Of all the medications available to physicians worldwide, antibiotics play an essential role in inpatient and outpatient settings. Discovered in the early nineteenth century by Alexander Fleming, penicillin was the first antibiotic isolated from a mold. Dr. Gerhard Domagk developed synthetic sulfa drugs by altering the red dye used in chemical industries. Since then, multiple antibiotic classes have been discovered with varying antimicrobial effects enabling their use empirically or in specific clinical scenarios. Antibiotics with different mechanisms of action could be either bactericidal or bacteriostatic. However, no clinical significance has been observed between cidal and static antibiotics in multiple trials. Their presence has led to safer deep invasive surgeries, advanced chemotherapy in cancer, and organ transplantation. Indiscriminate usage of antibiotics has resulted in severe hospital-acquired infections, including nosocomial pneumonia, Clostridioides difficile infection, multidrug-resistant invasive bacterial infections, allergic reactions, and other significant side effects. Antibiotic stewardship is an essential process in the modern era to advocate judicial use of antibiotics for an appropriate duration. They play a vital role in medical and surgical intensive care units to address the various complications seen in these patients. Antibiotics are crucial in severe acute infections to improve overall mortality and morbidity.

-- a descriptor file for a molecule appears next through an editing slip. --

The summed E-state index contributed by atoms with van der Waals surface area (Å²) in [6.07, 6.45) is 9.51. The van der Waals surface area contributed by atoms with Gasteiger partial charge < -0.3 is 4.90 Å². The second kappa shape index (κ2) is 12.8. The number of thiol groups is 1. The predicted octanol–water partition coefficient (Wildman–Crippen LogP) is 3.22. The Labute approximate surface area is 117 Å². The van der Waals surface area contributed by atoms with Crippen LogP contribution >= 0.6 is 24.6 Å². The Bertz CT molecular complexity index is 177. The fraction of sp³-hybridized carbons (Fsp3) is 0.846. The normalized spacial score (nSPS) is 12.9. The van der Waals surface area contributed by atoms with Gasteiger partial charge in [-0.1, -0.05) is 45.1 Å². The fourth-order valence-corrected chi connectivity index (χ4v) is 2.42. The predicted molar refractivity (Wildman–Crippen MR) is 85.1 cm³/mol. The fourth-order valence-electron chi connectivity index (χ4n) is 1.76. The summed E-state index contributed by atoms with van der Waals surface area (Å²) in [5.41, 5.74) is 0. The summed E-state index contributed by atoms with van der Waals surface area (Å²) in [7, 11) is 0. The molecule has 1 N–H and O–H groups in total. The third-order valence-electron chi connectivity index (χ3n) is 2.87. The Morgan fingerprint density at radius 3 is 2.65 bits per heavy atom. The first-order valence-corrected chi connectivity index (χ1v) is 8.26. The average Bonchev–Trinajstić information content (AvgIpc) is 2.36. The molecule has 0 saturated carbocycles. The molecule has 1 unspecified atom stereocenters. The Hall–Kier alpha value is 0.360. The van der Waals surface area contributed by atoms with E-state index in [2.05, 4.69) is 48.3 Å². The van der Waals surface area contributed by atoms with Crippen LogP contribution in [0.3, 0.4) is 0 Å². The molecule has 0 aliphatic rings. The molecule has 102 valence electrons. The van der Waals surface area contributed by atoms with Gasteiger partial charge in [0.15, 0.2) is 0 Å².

Part of the book: Infections and Sepsis Development
Pulmonary embolism is an acute emergency due to the occlusion of the pulmonary arteries by a venous blood clot. The pathophysiology of pulmonary embolism follows Virchow\'s triad, which encompasses stasis in veins, increased coagulation, and vessel wall trauma. Pregnancy, major trauma or surgery, prolonged immobilization, obesity, medication, and inherited risks are important risks. It is an essential rule-out diagnosis in chest pain and dyspnea patients in the emergency room. It is also responsible for significant mortality if not diagnosed and treated promptly. Physicians utilize multiple algorithmic scores and calculators to supplement diagnosis along with a high degree of clinical suspicion at initial presentation. Clinical diagnosis involves utilizing multiple modalities, including D-dimer, troponin, arterial blood gas analysis, electrocardiogram, bedside echocardiogram, and imaging modalities such as venous duplex, chest computed tomography, ventilation-perfusion scans, and pulmonary angiogram. Some imaging modalities carry the risk of radiation and being invasive. The treatment can itself be short-term or lifelong based on the causative factor. Anticoagulants used in the therapy can itself cause devastating complications if not monitored appropriately. Despite adequate treatment, some of these patients progress to chronic disease resulting in secondary pulmonary hypertension.
Part of the book: Pulmonary Embolism